The UserList.Remove and UserList.RemoveAll methods will notify the UnitOfWork of each removed User. When UnitOfWork.Commit() is called, it will delete each User found in its _deletedEntities. This approach allows you to create arbitrarily complex code without having to write SQL queries for each special case. Using batched updates will be useful here, since the UnitOfWork will have to execute multiple delete statements instead of only one statement for all inactive users.

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The problem may be related to actions which run queries like this: DELETE FROM users WHERE activated = 0 So now to use UoW I should first "SELECT id FROM users WHERE activated = 0", and then add those IDs to _deletedEntities which would get deleted on uow.Commit(); But that SELECT seems to be a waste of resources. I wanted to avoid having two objects (Repository and TableDataGateway) for operating on the same table that is why I thought - repository might be enough. It looks like I was wrong. –  Martin Dec 1 '09 at 14:06
    
I updated the post to include the example of deleting inactive users. The idea of using delegates is interesting too. If anything, I hope I provided an alternative viewpoint. Good luck. –  Michael Venable Dec 1 '09 at 17:33
    
Thanks, it was a good example. The only thing that bothers me is that I still have to read first and then delete later - two queries instead of one. From the other hand - if I just delete then my identity map gets screwed up and I have many invalid entities in my domain model until I force reloading all of them. But I guess that is the price of OR/M and UnitOfWork if not using some more complex approach which I would like to avoid (like delegates). –  Martin Dec 2 '09 at 14:46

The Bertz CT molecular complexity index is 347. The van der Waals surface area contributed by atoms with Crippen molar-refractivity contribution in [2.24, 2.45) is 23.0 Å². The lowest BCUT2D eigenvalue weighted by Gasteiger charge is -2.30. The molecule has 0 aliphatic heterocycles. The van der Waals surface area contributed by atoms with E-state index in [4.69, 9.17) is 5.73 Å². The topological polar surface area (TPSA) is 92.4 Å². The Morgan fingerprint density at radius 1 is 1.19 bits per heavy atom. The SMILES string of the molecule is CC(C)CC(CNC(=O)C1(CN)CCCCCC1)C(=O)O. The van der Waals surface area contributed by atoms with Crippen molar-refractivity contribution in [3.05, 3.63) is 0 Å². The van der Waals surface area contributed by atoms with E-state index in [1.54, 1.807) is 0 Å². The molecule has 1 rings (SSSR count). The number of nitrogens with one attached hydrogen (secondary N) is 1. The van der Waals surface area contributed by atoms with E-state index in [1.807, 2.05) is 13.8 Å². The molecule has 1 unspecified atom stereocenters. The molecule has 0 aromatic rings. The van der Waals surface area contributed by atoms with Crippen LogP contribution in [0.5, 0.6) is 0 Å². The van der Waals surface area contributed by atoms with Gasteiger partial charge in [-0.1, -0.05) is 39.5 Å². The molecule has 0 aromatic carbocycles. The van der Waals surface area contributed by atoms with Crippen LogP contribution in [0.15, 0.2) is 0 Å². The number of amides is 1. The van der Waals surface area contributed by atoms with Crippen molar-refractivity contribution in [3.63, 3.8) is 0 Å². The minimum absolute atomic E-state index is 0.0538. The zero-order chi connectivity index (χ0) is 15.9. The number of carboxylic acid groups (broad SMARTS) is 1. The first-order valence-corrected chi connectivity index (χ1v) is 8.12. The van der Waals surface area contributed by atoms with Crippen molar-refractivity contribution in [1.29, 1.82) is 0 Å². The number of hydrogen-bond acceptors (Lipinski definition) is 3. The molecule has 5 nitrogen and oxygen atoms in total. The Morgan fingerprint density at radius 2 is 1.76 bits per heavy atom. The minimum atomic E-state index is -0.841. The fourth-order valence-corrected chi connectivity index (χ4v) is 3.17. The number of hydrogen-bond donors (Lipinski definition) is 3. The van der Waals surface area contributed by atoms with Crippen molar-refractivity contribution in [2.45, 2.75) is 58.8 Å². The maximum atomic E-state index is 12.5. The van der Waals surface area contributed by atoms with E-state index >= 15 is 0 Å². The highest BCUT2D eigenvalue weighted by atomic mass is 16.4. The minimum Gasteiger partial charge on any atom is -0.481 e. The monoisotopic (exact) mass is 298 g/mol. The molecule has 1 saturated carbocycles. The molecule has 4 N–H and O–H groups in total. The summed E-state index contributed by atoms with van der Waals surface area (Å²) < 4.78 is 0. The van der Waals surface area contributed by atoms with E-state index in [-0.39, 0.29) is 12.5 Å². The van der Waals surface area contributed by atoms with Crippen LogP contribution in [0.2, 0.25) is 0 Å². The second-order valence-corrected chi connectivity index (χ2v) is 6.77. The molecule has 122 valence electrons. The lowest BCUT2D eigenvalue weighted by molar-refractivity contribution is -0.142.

The fact that you have this problem suggests that you aren't using the Repository pattern as such, but something more like multiple table data gateways. Generally, a repository is for loading and saving an aggregate root. As such, when you save an entity, your persistence layer saves all the changes in that aggregate root entity instance's object graph.

If, in your code, you have roughly one "repository" per one table (or Entity), you're probably actually using a table data gateway or a data transfer object. In that case, you probably need to have a means of passing in a reference to the active transaction (or the Unit of Work) in each Save() method.

In Evans DDD book, he recommends leaving transaction control to the client of a repository, and I would agree that it's not a good practice, though it may be harder to avoid if you're actually using a table data gateway pattern.

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I guess you are right - it seems I have mixed together Repository and Table Data Gateway. Do you suggest then to have a Repository for processing identifiable domain object roots and a separate TableDataGateway for some tricky queries which may modify many records in a time? And so TableDataGateway cannot particiapte in the UnitOfWork. –  Martin Dec 1 '09 at 13:53
    
I recommend finding a way to use the repository as intended: to model the complicated domain behavior that you appear to have. If you have multiple affected entities for a common type of change, figure out which one is the aggregate root and build in methods to support those changes. (Consider looking at the DDD chapter on "Bounded Context" if that seems insufficient). Generally, when I start to see complicated, error-prone code emerge in a system, I assume I'm modeling the problem incorrectly until I can prove otherwise. –  JasonTrue Dec 1 '09 at 19:50

I finally found this one:

http://www.goeleven.com/Blog/82

The author solves the problem using three Lists for update/insert/delete, but he does not store entities there. Instead repository delegates and their parameters are stored. So on Commit the author calls each registered delegate. With this approach I could register even some complex repository methods and so avoid using a separate TableDataGateway.